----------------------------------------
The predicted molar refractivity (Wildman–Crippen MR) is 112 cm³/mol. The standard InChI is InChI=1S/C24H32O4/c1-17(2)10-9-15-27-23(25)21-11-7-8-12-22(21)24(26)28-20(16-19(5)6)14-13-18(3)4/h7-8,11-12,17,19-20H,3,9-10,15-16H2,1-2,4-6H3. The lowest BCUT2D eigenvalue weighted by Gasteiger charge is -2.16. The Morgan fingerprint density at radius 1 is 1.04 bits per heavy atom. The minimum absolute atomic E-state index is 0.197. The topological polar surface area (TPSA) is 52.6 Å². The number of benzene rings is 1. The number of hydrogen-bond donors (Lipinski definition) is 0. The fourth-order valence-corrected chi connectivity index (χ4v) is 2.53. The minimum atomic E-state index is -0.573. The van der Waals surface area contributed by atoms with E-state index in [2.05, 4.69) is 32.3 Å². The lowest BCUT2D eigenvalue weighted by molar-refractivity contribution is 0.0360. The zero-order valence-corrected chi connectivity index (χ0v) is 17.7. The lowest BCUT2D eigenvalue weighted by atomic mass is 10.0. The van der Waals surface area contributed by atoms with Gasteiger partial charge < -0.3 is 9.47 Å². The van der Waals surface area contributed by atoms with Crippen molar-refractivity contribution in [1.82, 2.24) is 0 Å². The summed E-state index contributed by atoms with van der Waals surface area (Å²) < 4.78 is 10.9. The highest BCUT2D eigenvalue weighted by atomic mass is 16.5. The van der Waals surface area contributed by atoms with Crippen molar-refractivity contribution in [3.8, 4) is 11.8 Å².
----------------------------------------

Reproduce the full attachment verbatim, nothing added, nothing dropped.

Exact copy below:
The predicted molar refractivity (Wildman–Crippen MR) is 112 cm³/mol. The standard InChI is InChI=1S/C24H32O4/c1-17(2)10-9-15-27-23(25)21-11-7-8-12-22(21)24(26)28-20(16-19(5)6)14-13-18(3)4/h7-8,11-12,17,19-20H,3,9-10,15-16H2,1-2,4-6H3. The lowest BCUT2D eigenvalue weighted by Gasteiger charge is -2.16. The Morgan fingerprint density at radius 1 is 1.04 bits per heavy atom. The minimum absolute atomic E-state index is 0.197. The topological polar surface area (TPSA) is 52.6 Å². The number of benzene rings is 1. The number of hydrogen-bond donors (Lipinski definition) is 0. The fourth-order valence-corrected chi connectivity index (χ4v) is 2.53. The minimum atomic E-state index is -0.573. The van der Waals surface area contributed by atoms with E-state index in [2.05, 4.69) is 32.3 Å². The lowest BCUT2D eigenvalue weighted by molar-refractivity contribution is 0.0360. The zero-order valence-corrected chi connectivity index (χ0v) is 17.7. The lowest BCUT2D eigenvalue weighted by atomic mass is 10.0. The van der Waals surface area contributed by atoms with Gasteiger partial charge < -0.3 is 9.47 Å². The van der Waals surface area contributed by atoms with Crippen molar-refractivity contribution in [1.82, 2.24) is 0 Å². The summed E-state index contributed by atoms with van der Waals surface area (Å²) < 4.78 is 10.9. The highest BCUT2D eigenvalue weighted by atomic mass is 16.5. The van der Waals surface area contributed by atoms with Crippen molar-refractivity contribution in [3.8, 4) is 11.8 Å².